World AIDS day

This World AIDS Day, we are forty years into a global epidemic, the death toll from which can never be known with certainty. After the shocks and tragedies of the first decade of AIDS, and driven by the activism and research of people with AIDS themselves, treatments and preventatives have taken AIDS from a terminal to a chronic condition: protease inhibitor drugs halt the virus in its tracks, pre-and post-exposure prophylaxis (PrEP and PEP) can prevent infection altogether, and contain the virus following exposure. There are drugs which can suppress the viral load of an infected person so that they never develop symptoms and cannot transmit the virus to others (so long as they have continued access to the medication). The degree to which AIDS remains a deadly illness is the degree to which people are aware of and can access these preventative methods and medications.

The problem of AIDS has in some ways changed dramatically. In other ways, however, it remains the same. The fight against AIDS has always been two-fold: to get drugs into bodies, and to get reliable, accurate, actionable information to people so that they could protect themselves and each other against the disease. Despite the huge clinical advances in the past forty years, AIDS stigma is still significant and misinformation remains prevalent.

Going into the fifth decade of the struggle against AIDS, it’s important to celebrate where we are and how far we’ve come, and a great way to do that is to see where we’ve been.

In 1990, the second decade of the AIDS (Acquired Immune Deficiency Syndrome) epidemic was starting. Reliable tests had been developed for HIV (Human Immune Deficiency Virus), and treatments with the power to change the course of the disease were emerging. Although the prevention of transmission was well-understood in clinical contexts and among the most at-risk people (gay men, bisexual men, sex workers, and intravenous drug users– by no means separate categories), the disease was widely regarded as a judgement, a boogeyman, and a punchline. Myths, misunderstanding, misinformation, and outright lies about AIDS were mainstream. Homophobic violence, never absent in the postwar era, had become alarmingly prevalent with the new justification of AIDS scaremongering. Gay people were still seen largely as a phenomenon of big cities, an alien element created by urban density, far from small-town or “heartland” life, and AIDS was openly regarded as evidence that homosexuality was immoral and dangerous, and that queer people were themselves inherently dangerous: to themselves, to others, to the fabric of society itself.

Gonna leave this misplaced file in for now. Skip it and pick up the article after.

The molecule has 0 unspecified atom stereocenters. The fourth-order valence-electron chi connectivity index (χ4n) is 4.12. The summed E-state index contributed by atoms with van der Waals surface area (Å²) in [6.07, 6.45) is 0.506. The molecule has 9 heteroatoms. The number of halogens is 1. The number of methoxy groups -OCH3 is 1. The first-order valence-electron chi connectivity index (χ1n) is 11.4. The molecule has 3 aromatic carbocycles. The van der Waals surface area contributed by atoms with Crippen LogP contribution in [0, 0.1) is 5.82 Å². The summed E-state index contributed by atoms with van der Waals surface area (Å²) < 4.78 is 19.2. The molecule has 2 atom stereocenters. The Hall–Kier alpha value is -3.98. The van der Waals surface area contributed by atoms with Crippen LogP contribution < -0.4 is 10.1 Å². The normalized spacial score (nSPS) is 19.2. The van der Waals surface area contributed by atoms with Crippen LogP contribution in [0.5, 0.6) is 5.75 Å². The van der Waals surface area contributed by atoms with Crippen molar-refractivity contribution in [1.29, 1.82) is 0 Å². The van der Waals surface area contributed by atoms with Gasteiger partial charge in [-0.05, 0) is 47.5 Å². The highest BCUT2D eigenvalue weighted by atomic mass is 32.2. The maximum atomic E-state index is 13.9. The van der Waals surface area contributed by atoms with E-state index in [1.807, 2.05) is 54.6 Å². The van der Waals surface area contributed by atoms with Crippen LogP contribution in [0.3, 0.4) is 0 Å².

So, given those factors– the geographical distance, the burden of difference, the fog of discrimination– what did students in Iowa think about AIDS in 1990? There is no one answer, but a piece of that puzzle can be found in RS 10/6, the Department of Industrial Education and Technology Records. In this seemingly unlikely place, in subgroup RS 10/6/5, titled “Creative Components and Field Reports,” you’ll find “The Iowa Student Survey of AIDS/HIV related Attitudes, Knowledge, and Behaviors Report,” filed by June M. Harris in 1990.

What’s in it? Well, that would be telling, but here’s a clue from the results section:

For more on the state of HIV/AIDS care, including important information about sexual and personal health, risk management, prevention, personal safety, and living with HIV/AIDS for people of all genders and orientations, the Gay Men’s Health Crisis remains a vital resource. More information about accessing pre- and post-exposure prophylaxis in Iowa, see PrEPIowa. Resources about HIV/AIDS prevention, care, and support in Iowa are available through governmental and community organizations. HIV/AIDS is a virus, a health condition, and a fact of life: it is neither a punishment nor a death sentence, and it need not be a catastrophe.

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